There was a question on GitHub a few months about whether or not OpenSees uses linear interpolation when the analysis time step is smaller than the time step (digitization) of an input ground acceleration.

This is a good question as I’ve used other software that does not interpolate and instead uses the acceleration of the closest data point, turning the acceleration record into a bar chart instead of a line graph. However, this is not a big deal for practically all ground motion records.

Anyway, the short answer is “Yes, OpenSees uses linear interpolation”.

This post provides the long answer though, i.e., “Yes, and here’s one way to figure it out”.

Ground acceleration records end up in a Path time series in OpenSees, so all we have to do is define a linear ground acceleration using two temporally distant points, e.g., (0,0) and (2,-g), then see if the response is the expected oscillation about a ramp function, or something else.

import openseespy.opensees as ops
ops.wipe()
ops.model('basic','-ndm',1,'-ndf',1)
g = 386.4
m = 1.0
Tn = 0.2
k = m*(2*3.14159/Tn)**2
ops.node(1,0); ops.fix(1,1)
ops.node(2,0); ops.mass(2,m)
ops.uniaxialMaterial('Elastic',1,k)
ops.element('zeroLength',1,1,2,'-mat',1,'-dir',1)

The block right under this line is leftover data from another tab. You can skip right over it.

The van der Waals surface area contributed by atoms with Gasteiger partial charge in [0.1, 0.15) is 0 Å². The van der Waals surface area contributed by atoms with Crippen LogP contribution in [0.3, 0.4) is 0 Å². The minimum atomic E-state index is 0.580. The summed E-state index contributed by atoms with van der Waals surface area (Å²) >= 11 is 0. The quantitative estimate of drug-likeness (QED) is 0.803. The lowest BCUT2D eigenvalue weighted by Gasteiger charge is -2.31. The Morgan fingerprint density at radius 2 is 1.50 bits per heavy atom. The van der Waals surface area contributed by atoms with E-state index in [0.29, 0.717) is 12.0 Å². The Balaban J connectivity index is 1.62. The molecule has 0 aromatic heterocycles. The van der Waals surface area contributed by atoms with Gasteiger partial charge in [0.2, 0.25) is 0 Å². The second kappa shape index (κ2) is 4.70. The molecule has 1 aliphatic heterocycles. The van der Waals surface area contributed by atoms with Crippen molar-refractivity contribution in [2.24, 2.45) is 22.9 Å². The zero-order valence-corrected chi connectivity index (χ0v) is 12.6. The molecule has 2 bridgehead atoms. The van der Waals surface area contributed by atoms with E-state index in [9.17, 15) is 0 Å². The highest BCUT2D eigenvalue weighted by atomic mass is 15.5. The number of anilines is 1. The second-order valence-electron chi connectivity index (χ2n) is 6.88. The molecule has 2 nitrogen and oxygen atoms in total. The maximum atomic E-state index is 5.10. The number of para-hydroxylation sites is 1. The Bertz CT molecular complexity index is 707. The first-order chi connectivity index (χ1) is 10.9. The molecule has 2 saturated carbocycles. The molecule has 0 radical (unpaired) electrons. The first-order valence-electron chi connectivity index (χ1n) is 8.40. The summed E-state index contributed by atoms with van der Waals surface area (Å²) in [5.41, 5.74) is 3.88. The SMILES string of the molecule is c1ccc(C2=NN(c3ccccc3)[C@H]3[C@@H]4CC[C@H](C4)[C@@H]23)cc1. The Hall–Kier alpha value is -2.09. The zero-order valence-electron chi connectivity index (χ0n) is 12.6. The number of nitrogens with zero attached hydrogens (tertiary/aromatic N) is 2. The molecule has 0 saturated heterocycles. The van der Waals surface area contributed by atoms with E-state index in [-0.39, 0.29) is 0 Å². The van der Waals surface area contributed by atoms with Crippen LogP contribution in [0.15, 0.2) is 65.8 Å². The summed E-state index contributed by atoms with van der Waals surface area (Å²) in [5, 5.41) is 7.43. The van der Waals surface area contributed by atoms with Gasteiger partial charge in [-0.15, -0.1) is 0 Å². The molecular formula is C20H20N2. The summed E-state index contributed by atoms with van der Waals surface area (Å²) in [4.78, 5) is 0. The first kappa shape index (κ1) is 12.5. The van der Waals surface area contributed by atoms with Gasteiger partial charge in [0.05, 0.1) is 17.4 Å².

time = [0,2]
accel = [0,-g]
ops.timeSeries('Path',1,'-time',*time,'-values',*accel)
ops.pattern('UniformExcitation',1,1,'-accel',1)
ops.analysis('Transient')
Tf = 1.0
dt = 0.02
Nsteps = int(Tf/dt)
for i in range(Nsteps):
ops.analyze(1,dt)

Using an analysis time step much smaller than the time between the ground acceleration data points, the results show the dynamic response oscillates about the static solution for a linearly increasing load.

Thus, OpenSees linearly interpolates the ground acceleration between the two points that define the time series.

I have been involved in the development, maintenance, and growth of OpenSees since its early days. I am interested in learning Python and improving my academic writing.
View all posts by Michael H. Scott

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